Kolkata: Durga Puja (Part 1)

“Bby, can you have your off day on Wednesday? I wanna go pandal hopping,” I asked Azri the week before. But he couldn’t ‘cause it was peak period so he had to work all weekdays. I wasn’t upset but meh, it sucked a little to not participate in the locals’ huge celebration. If Jolene and Biren or Josephine and Raj were in town, I would have asked them but both couples were away so double meh, nobody to go with and I didn’t want to roam around alone amongst the crowd.

Wednesday came and at 8PM, I got a text from Azri asking me to get ready by 2AM. That took me by surprised but hehe, I was excited! YAY, WE WERE GOING PANDAL HOPPING!

So, a little background: Durga Puja is an annual Hindu celebration in which the devotees worship the warrior goddess named Durga. The festival rejoices her victory against the buffalo demon, Mahishasura, and in essence, the triumph of Good over Evil. The festivities take place over a total of 10 days in India, and it is most popular in Kolkata where more than thousands of pandal (gigantic structure of the goddess) are set up every year.

Rai fetched me at two and soon, Azri and I were at our first pandal. I was awed at the details of the large art piece:

My favourite pandal of the night.

Here, Durga is the one in the middle with ten arms. She’s equipped with weapons which are given by various male Hindu gods and rides a lion. She is seen to have already defeated Mahishasura. And she is accompanied by her children, four other Hindu deities: Ganesha, God of Good Beginnings; Lakshmi, Goddess of Wealth and Prosperity; Saraswati, Goddess of Knowledge and Music; and Kartikeya (God of War). Also, at the top right, you can see a framed image of Lord Shiva, her husband.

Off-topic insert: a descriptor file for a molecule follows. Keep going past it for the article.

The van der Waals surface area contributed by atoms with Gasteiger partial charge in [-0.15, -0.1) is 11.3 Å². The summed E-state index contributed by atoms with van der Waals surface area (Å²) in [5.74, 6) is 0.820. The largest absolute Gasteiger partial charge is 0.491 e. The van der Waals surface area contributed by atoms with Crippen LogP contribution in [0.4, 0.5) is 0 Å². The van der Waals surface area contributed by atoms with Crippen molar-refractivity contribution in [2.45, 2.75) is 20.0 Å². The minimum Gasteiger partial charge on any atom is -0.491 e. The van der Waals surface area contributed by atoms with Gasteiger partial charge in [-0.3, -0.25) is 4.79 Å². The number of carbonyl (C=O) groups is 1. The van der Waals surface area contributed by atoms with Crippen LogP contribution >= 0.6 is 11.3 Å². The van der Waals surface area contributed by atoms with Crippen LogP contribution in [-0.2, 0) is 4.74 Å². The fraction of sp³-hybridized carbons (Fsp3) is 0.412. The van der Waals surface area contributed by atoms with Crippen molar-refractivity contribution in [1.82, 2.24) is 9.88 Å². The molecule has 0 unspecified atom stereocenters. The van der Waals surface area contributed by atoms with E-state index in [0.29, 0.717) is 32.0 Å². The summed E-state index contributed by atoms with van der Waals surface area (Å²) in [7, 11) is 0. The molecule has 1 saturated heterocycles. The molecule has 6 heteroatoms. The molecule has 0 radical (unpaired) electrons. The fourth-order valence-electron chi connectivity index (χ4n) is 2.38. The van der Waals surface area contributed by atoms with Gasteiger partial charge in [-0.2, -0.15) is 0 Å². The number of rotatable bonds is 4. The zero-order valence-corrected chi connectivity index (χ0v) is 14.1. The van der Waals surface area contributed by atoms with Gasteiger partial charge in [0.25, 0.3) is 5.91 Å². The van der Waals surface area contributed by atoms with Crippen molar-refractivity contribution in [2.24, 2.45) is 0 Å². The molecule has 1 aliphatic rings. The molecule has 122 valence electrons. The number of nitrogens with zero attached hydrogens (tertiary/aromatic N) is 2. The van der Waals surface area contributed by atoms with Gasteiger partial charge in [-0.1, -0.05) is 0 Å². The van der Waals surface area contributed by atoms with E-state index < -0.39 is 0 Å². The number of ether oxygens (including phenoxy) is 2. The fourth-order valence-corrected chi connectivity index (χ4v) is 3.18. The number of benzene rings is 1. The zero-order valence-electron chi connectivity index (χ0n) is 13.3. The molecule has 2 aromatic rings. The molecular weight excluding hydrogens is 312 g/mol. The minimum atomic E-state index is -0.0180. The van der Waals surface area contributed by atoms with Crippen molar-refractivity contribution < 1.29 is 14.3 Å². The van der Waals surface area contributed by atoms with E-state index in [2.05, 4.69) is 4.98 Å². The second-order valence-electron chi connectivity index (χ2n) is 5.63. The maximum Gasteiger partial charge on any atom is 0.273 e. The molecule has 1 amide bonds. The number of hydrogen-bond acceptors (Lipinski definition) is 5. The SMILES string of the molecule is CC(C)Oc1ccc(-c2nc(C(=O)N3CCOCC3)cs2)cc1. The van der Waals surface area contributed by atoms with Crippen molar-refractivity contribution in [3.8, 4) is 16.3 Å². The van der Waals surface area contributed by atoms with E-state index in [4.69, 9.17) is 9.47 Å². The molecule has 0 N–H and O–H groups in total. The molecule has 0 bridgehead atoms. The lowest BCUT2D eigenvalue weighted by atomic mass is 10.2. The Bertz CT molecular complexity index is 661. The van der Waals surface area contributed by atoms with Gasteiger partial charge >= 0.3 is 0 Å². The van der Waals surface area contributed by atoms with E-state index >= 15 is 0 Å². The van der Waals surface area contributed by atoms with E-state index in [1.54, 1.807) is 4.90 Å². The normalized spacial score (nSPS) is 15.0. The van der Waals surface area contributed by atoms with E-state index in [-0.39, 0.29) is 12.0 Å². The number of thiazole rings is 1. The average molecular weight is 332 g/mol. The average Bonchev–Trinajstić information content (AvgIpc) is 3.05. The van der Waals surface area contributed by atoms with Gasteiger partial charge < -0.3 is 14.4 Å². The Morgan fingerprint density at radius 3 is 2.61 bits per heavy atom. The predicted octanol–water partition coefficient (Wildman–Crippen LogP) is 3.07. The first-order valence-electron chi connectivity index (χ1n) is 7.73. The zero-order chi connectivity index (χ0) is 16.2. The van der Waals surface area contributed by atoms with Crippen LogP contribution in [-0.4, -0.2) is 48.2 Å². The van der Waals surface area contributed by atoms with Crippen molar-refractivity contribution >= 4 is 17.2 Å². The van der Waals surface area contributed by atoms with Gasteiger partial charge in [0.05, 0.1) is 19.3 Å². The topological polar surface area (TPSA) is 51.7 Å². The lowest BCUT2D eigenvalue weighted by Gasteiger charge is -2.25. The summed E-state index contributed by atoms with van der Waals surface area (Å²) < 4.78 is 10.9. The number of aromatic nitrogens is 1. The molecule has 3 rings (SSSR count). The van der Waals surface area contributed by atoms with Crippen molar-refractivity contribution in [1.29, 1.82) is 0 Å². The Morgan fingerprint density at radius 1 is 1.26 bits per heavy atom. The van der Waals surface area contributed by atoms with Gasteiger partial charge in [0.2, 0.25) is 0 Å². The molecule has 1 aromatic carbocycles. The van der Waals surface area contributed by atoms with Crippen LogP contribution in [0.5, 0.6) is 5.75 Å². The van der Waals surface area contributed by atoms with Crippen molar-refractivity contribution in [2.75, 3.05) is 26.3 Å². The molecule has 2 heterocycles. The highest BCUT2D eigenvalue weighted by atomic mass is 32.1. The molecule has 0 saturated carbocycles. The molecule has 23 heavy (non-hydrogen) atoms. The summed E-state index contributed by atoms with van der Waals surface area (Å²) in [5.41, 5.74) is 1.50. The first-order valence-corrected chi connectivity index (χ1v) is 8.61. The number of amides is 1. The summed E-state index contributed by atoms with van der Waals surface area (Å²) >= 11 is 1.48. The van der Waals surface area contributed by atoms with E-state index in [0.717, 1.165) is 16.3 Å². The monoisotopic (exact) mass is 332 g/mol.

(I would love to share the rich history of Durga and the symbolisms and what not, but that would mean that there is a possibility that the post will become a paper, so I won’t. If you’re a sucker of symbolisms like me, you can do a quick google search and lotsa information will surface!)

The second pandal we saw was less colourful. Instead, it looked luxurious with the gold decorations:


Okay, I don’t think real gold was used here. But as extravagant as it sounds, there is one pandal adorned with 22kg of pure gold somewhere in North Kolkata!

The third pandal had some psychedelic vibe. And because it was situated near a carnival, it was crowded:

Here, we saw the drastic difference between the older and younger generations – the former came to pray, while the latter came for selfies.

We checked out the carnival for a bit and tried ice cream made out of a manual roller machine and paan:

Top left: Walk to pasar malam, feat the back of Rai; Middle left: Paan seller; Top right: Ice cream seller; Bottom left: Azri with shaved ice cream; Bottom right: Me with paan.

The ice cream was yummy, but the paan… The paan was too much for me! Paan is a traditional Indian mouth freshener made of betel leaf and spices. A few bites into the mini dish, tastes that my taste buds had never tasted before burst out and I had to spit it out. Undeniably, it was refreshing, but I just couldn’t contain the strong spice flavours. It was a good experience nonetheless, and I had minty breath throughout the night 😛

The forth pandal we hopped to had a special building erected to shelter the idols:

Just look at the details and you can’t help but give the artisans A++ for the work they’ve put in for both interior and exterior…

The next one we visited had a funky feel to it. The deities were not as elaborated as the rest, but the décor of the place was definitely a lot more intricate:

An argument between a security guard and a father broke out here, and my kepo husband and driver (and other visitors) watched and stared. I had to nudge them twice before we moved out. Heh.

The last pandal we saw was huge and was housed in a big building. Apparently, this was one of the more atas structures:

It was already nearing 4AM and my goodness, the crowd there was so alive! For the obvious reason, I couldn’t take a nice frontal shot of Durga and the rest.

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After the sixth pandal, Azri and my legs were feeling tired from all the walking and we decided to call it a night. On the way home in the car, we took in the decorative lights hung almost everywhere. And I thanked my husband again for organizing the pandal hopping trip 🙂